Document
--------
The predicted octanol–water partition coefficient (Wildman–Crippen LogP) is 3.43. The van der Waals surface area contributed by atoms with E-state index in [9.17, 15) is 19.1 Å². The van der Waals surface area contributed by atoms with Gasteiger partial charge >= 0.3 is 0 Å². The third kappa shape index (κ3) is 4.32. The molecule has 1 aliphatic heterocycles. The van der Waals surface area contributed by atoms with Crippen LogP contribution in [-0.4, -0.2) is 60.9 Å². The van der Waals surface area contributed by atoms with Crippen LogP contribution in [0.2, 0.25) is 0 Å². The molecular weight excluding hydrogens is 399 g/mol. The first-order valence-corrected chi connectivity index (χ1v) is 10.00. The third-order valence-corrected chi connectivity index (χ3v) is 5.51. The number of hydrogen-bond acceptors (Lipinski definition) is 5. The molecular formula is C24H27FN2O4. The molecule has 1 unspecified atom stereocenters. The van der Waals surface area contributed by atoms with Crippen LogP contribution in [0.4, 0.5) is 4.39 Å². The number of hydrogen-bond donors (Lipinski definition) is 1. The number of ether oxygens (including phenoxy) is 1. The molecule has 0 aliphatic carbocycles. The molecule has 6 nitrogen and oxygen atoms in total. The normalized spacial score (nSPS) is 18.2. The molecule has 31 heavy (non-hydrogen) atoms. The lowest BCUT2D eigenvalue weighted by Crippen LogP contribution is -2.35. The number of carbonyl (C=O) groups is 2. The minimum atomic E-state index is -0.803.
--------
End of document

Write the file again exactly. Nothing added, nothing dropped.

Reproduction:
The predicted octanol–water partition coefficient (Wildman–Crippen LogP) is 3.43. The van der Waals surface area contributed by atoms with E-state index in [9.17, 15) is 19.1 Å². The van der Waals surface area contributed by atoms with Gasteiger partial charge >= 0.3 is 0 Å². The third kappa shape index (κ3) is 4.32. The molecule has 1 aliphatic heterocycles. The van der Waals surface area contributed by atoms with Crippen LogP contribution in [-0.4, -0.2) is 60.9 Å². The van der Waals surface area contributed by atoms with Crippen LogP contribution in [0.2, 0.25) is 0 Å². The molecular weight excluding hydrogens is 399 g/mol. The first-order valence-corrected chi connectivity index (χ1v) is 10.00. The third-order valence-corrected chi connectivity index (χ3v) is 5.51. The number of hydrogen-bond acceptors (Lipinski definition) is 5. The molecular formula is C24H27FN2O4. The molecule has 1 unspecified atom stereocenters. The van der Waals surface area contributed by atoms with Crippen LogP contribution in [0.4, 0.5) is 4.39 Å². The number of hydrogen-bond donors (Lipinski definition) is 1. The number of ether oxygens (including phenoxy) is 1. The molecule has 0 aliphatic carbocycles. The molecule has 6 nitrogen and oxygen atoms in total. The normalized spacial score (nSPS) is 18.2. The molecule has 31 heavy (non-hydrogen) atoms. The lowest BCUT2D eigenvalue weighted by Crippen LogP contribution is -2.35. The number of carbonyl (C=O) groups is 2. The minimum atomic E-state index is -0.803.